Large black onyx and sterling silver stacking ring. Ring and photo by Emily Wiser.After taking classes at Revere Academy of Jewelry Arts in San Francisco this summer, I've learned a bunch of ways to pickle jewelry. Pickling is simply cleaning jewelry with acid after you've soldered it. In the old, old days, silversmiths used hot white vinegar. Now, we often use sulphuric acid or Sparex. I used to use sulphuric acid. Then, one day, while I had my pickle pot open, and hot, steaming, sulphuric acid fumes were wafting out, a fly flew through this cloud and just dropped dead right out of the air! "Hmmm," I thought. "Maybe this isn't so good for me, either!"
I've been looking around for healthier and environmentally friendly pickle alternatives. So have my teachers and fellow students at school. Here's the alternatives:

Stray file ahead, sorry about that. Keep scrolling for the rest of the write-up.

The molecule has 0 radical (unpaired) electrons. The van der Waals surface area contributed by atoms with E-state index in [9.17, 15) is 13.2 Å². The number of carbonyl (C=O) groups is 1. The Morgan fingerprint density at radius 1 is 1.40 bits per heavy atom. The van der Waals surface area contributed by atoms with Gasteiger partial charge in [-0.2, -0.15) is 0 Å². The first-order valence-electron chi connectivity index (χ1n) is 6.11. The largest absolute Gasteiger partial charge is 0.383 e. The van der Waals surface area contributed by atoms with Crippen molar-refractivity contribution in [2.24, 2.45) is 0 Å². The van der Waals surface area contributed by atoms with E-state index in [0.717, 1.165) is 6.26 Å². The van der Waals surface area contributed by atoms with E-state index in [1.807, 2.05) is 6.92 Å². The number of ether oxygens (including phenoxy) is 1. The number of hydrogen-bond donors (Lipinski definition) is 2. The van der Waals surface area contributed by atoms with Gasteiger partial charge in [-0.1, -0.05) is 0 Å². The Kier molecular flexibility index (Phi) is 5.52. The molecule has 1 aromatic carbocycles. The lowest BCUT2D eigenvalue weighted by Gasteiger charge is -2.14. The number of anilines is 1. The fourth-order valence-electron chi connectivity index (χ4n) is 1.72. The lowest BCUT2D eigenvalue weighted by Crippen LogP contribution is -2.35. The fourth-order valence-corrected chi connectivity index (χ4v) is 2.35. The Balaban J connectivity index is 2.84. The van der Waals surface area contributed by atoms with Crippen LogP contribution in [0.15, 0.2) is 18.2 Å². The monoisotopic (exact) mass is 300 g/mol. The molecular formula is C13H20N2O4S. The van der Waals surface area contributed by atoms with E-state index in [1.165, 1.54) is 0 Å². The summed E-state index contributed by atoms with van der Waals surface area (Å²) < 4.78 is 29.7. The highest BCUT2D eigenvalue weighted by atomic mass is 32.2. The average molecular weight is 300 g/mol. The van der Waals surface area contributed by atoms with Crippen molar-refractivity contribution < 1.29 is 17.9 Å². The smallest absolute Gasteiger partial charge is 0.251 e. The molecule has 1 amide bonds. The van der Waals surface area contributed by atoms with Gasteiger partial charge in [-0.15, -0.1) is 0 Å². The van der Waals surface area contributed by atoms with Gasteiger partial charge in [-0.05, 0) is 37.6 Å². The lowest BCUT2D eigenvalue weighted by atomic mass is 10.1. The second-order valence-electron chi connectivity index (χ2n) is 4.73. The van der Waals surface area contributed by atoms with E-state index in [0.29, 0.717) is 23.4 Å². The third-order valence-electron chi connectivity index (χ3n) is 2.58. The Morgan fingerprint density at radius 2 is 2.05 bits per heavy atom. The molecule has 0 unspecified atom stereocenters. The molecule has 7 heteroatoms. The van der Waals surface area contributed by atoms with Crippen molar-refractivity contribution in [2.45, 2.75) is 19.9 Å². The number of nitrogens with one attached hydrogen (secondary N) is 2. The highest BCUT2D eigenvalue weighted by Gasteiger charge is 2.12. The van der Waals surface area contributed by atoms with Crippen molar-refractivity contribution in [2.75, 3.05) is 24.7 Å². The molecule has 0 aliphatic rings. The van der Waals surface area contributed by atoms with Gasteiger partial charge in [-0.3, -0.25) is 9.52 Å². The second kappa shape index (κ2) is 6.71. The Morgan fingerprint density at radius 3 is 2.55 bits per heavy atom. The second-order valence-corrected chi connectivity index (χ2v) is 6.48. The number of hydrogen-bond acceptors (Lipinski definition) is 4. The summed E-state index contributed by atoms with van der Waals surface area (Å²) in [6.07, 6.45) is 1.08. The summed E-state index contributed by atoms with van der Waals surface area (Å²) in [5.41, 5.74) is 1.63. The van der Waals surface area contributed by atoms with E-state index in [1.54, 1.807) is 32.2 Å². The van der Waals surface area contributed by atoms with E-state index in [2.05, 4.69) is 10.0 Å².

1. Citric Acid. That's right--the kind that comes from citrus fruits. It's available in a powder form from Otto Frei.
2. Hot White Vinegar & Sea Salt. This is what I use. Keep it piping hot in a crockpot. It smells terrible, but works great! Just imagine salt and vinegar potato chips and you won't mind the smell at all.
3. Just Hot White Vinegar. This is what one of my teachers uses. She just adds some water to the crockpot when it gets low.
4. Lime Juice. One of the students I met at Revere uses this. She says hot lime juice works fine.
5. Kool-Aid. This is the best one, yet. I know that you can dye wool with Kool-Aid. It turns out you can pickle jewelry with it, too! It kind of makes me afraid to actually drink Kool-Aid. Just mix the Kool-Aid with water (don't add sugar). You'll have to refresh your pickle often. Thanks to Shirley at Etsy for this one.